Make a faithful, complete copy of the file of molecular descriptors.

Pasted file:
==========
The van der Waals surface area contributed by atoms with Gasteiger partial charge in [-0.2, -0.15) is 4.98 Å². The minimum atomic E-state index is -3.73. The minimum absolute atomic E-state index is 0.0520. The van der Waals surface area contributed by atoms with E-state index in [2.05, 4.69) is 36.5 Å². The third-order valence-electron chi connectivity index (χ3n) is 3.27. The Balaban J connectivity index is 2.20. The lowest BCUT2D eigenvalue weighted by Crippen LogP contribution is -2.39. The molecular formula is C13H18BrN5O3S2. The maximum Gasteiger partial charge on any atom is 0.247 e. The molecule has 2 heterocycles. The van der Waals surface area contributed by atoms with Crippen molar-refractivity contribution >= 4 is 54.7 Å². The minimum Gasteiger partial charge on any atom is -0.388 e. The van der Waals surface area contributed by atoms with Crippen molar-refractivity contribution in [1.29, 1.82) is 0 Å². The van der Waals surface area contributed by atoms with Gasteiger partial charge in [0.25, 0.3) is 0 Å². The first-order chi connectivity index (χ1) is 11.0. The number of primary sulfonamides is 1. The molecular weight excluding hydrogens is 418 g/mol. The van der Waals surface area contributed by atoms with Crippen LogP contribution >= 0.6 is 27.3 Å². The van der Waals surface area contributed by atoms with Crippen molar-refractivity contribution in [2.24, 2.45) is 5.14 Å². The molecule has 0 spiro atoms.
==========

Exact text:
The van der Waals surface area contributed by atoms with Gasteiger partial charge in [-0.2, -0.15) is 4.98 Å². The minimum atomic E-state index is -3.73. The minimum absolute atomic E-state index is 0.0520. The van der Waals surface area contributed by atoms with E-state index in [2.05, 4.69) is 36.5 Å². The third-order valence-electron chi connectivity index (χ3n) is 3.27. The Balaban J connectivity index is 2.20. The lowest BCUT2D eigenvalue weighted by Crippen LogP contribution is -2.39. The molecular formula is C13H18BrN5O3S2. The maximum Gasteiger partial charge on any atom is 0.247 e. The molecule has 2 heterocycles. The van der Waals surface area contributed by atoms with Crippen molar-refractivity contribution >= 4 is 54.7 Å². The minimum Gasteiger partial charge on any atom is -0.388 e. The van der Waals surface area contributed by atoms with Crippen molar-refractivity contribution in [1.29, 1.82) is 0 Å². The van der Waals surface area contributed by atoms with Gasteiger partial charge in [0.25, 0.3) is 0 Å². The first-order chi connectivity index (χ1) is 11.0. The number of primary sulfonamides is 1. The molecular weight excluding hydrogens is 418 g/mol. The van der Waals surface area contributed by atoms with Crippen LogP contribution >= 0.6 is 27.3 Å². The van der Waals surface area contributed by atoms with Crippen molar-refractivity contribution in [2.24, 2.45) is 5.14 Å². The molecule has 0 spiro atoms.